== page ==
Castlepoint (or How I Learned to Enjoy a Day at the Beach)
We did more at Castle Point than watch sheep not run in a straight line. Remember how I picked this beach over all the other beaches in New Zealand because it had a lighthouse? Remember?
And I bet you thought you were going to escape without having to look at my lighthouse photos.
Let me start by explaining to you my relationship with the beach. It’s complex, really. I’m not sure my condition has a name, but if it did if would be called something like Oregonitis or Grey Sand Syndrome.
I loved going to the beach as a kid, only we called it the ‘coast’. The Oregon coast is super beautiful–very dramatic and rocky and windswept and desolate. Full of sea lions and tide pools and fossils, grassy dunes and A-frame houses. The Oregon coast is great.
Which is why I thought it was odd that I so disliked the beach when I got older. I found it wildly boring. And I kept getting sand in my sunscreen. It was too hot. There were people everywhere. The salt water made my skin itchy. Seagulls. Ew.
By the time I was in college, I decided that my love of the coast had been nothing but a juvenile preoccupation. It turns out that I’m just not a beach person.
And then I moved to Vietnam. Beaches in Vietnam are horrible for all the reasons listed above, plus they’re full of garbage. I have a fond memory of swimming in Nha Trang and using the breast stroke to swim, not because it’s my favourite but because it was good for clearing a path through the discarded plastic bags in front of me. Also, I’m pretty sure the post-swimming itchiness was not just because of the salt water. Ew. Probably, Vietnam would have made me hate the beach even more if it weren’t for a birthday party I went to in Saigon.
A whole slew of expats were sitting at this long table made out of pushed-together smaller tables at a Spanish restaurant, drinking pitchers of sangria, and I discovered that of the four people at my smaller table, three of us were from Oregon. Two of us were from the same town. Fact: Oregonians are great travelers. Whether this is because we are especially open-minded and adventurous, or because we are desperately trying to escape has yet to be established.
Anyway, I started talking to this girl who had also grown up in Eugene. We were ten years apart in age, but Eugene is perpetually stuck in 1975 so our experiences were very similar. At the height of our Prince-Puckler’s-ice-cream! Humble-Bagel! Nancy’s-Yogurt! fervor, she brought up vacations.
“My family used to go out to John Day to look for fossils!” she said.
“My family would find them on the coast!” I replied.
“I loved the coast! We used to look for tide pools!”
“And poke the sea anemones!”
“And climb the dunes!”
“And eat salt water taffy!”
“And visit sea lion caves!”
“Aw,” I replied sadly. “My mom wouldn’t let us go there. She said it smelled too bad.”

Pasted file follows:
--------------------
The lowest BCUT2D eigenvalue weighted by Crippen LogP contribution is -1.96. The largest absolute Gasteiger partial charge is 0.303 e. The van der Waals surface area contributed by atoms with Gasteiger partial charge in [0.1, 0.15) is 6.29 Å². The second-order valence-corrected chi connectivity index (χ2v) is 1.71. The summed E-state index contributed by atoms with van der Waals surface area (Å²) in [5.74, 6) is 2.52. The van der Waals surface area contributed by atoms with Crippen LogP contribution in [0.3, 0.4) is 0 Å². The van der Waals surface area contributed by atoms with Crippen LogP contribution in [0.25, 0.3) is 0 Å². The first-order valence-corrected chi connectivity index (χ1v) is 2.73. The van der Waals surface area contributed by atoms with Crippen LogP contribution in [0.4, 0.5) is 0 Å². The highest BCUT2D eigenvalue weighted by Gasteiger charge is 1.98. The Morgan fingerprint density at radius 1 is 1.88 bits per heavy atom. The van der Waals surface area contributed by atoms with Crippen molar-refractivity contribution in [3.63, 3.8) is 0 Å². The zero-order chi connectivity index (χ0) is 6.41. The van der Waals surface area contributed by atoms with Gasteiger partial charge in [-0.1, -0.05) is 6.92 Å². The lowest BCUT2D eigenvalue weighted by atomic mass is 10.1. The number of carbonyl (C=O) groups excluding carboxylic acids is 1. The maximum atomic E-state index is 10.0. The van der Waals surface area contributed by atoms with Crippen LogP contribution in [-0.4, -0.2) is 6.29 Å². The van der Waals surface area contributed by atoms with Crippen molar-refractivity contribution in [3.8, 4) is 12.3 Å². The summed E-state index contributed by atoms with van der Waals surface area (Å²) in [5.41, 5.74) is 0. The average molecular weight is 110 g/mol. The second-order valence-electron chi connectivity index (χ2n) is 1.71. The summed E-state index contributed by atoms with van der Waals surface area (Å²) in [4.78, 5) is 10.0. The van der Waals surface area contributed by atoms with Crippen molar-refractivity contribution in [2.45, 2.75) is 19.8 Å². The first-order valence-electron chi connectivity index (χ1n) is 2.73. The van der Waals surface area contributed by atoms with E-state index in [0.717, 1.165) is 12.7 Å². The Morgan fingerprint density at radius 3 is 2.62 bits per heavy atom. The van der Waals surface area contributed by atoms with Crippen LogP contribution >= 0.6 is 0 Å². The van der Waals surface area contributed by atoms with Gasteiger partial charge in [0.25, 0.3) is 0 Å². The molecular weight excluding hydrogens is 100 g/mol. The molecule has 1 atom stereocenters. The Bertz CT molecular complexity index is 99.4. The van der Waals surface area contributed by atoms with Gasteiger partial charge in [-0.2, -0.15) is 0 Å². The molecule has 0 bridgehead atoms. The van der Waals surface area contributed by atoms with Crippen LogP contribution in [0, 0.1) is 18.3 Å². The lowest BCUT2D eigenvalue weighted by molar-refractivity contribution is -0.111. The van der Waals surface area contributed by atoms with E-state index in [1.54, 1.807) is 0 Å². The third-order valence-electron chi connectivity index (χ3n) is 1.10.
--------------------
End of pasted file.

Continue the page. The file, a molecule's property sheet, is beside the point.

“Oh,” she said.
We paused, looking for more commonality. “And collect agates!” I yelled finally.
And then we high-fived and each drank a pitcher of sangria. It was really beautiful.
But that’s when I realised what my problem was. What I had grown up thinking was the “beach” was actually a weird, gray mudflat full of hippies poking at sea anemones. See, it doesn’t get sunny at the Oregon beach so ‘beachy’ activities are non-starters. Packing for the beach means putting on a windbreaker and filling a thermos with chicken noodle soup. Also, the sand is perpetually wet so even if it were sunny enough to warrant sunscreen, there’s no loose sand to make it all gritty. The salt water doesn’t make you itchy because you’d have to be completely insane to get in it.
The reason one goes to the Oregon coast is not to relax in the sun. It is to put up with chapped lips in the hopes that you’ll find some really swell specimens for your rock collection. Or that maybe you’ll find a sand dollar. Or a dead jellyfish. There’s no end to the amount of stuff you might find. It’s really wonderful.
So when I went to non-Oregon beaches, in places with bathtub-warm water and golden sand, I was confused. What do you do? What do you look at? What is there to explore? I hear ‘beach’ and I expect action! Because you need to keep your blood pumping to stay warm.
Once I figured out that it was just a mismatch between expectation and reality that was keeping me from enjoying the beach, I began to actively solve the problem.
At first, I tried to adjust my expectations accordingly: when someone suggested the beach, I would pack appropriate items like sunglasses and books. For all the sun and all the sitting. I got really good and reapplying sunscreen ad nauseum. And at… Sitting.
It turns out the beach is still really boring.
So I adjusted reality to meet my expectations. Which is why (finally, we get to the point) every time I go to the beach, I insist that there is a lighthouse or a cool rock or a sheep festival to distract me. Which is why I took my friend two and a half hours away when there are perfectly fine beaches within twenty minutes of my house. Which is why you now have to look at all my lighthouse photos: because the whole reason we go to the beach is to take pictures of lighthouses.
In my defense, it was a particularly awesome lighthouse. The monolith in the background is the eponymous Castle Rock. So there were lighthouses and rock formations. This might be the best beach in the world.
The rock formations (made of sandstone and limestone) were apparently formed underwater and then shot up at some point due to what, I’m going to hazard a guess, was serious tectonic plate movement. Its underwater heritage left the rocks totally embedded with fossils (see the first photo of this post), which thrilled me. It also somehow resulted in a number of boulders just kind of hanging out on the cliffs.
Which thrilled me just as much because they added a much needed graphic element to my photos. Thanks nature!